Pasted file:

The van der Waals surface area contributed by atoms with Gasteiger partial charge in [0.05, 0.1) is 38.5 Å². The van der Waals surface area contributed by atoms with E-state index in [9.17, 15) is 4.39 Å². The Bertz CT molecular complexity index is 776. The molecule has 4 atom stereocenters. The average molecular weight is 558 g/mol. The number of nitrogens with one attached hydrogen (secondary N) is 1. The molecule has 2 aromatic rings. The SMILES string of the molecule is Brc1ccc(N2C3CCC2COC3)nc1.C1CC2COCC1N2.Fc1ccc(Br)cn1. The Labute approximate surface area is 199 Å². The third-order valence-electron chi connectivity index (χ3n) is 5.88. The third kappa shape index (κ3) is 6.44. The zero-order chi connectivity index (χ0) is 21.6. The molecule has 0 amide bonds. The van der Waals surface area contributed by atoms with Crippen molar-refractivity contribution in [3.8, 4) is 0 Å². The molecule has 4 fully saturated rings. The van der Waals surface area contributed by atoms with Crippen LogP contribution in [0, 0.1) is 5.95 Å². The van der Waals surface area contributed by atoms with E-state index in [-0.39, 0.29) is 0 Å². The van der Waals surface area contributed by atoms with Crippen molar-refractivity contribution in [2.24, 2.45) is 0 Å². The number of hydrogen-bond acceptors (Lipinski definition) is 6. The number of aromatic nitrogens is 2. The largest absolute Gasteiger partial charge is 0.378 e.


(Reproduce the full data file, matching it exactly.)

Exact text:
The van der Waals surface area contributed by atoms with Gasteiger partial charge in [0.05, 0.1) is 38.5 Å². The van der Waals surface area contributed by atoms with E-state index in [9.17, 15) is 4.39 Å². The Bertz CT molecular complexity index is 776. The molecule has 4 atom stereocenters. The average molecular weight is 558 g/mol. The number of nitrogens with one attached hydrogen (secondary N) is 1. The molecule has 2 aromatic rings. The SMILES string of the molecule is Brc1ccc(N2C3CCC2COC3)nc1.C1CC2COCC1N2.Fc1ccc(Br)cn1. The Labute approximate surface area is 199 Å². The third-order valence-electron chi connectivity index (χ3n) is 5.88. The third kappa shape index (κ3) is 6.44. The zero-order chi connectivity index (χ0) is 21.6. The molecule has 0 amide bonds. The van der Waals surface area contributed by atoms with Crippen molar-refractivity contribution in [3.8, 4) is 0 Å². The molecule has 4 fully saturated rings. The van der Waals surface area contributed by atoms with Crippen LogP contribution in [0, 0.1) is 5.95 Å². The van der Waals surface area contributed by atoms with E-state index in [-0.39, 0.29) is 0 Å². The van der Waals surface area contributed by atoms with Crippen molar-refractivity contribution in [2.24, 2.45) is 0 Å². The number of hydrogen-bond acceptors (Lipinski definition) is 6. The number of aromatic nitrogens is 2. The largest absolute Gasteiger partial charge is 0.378 e.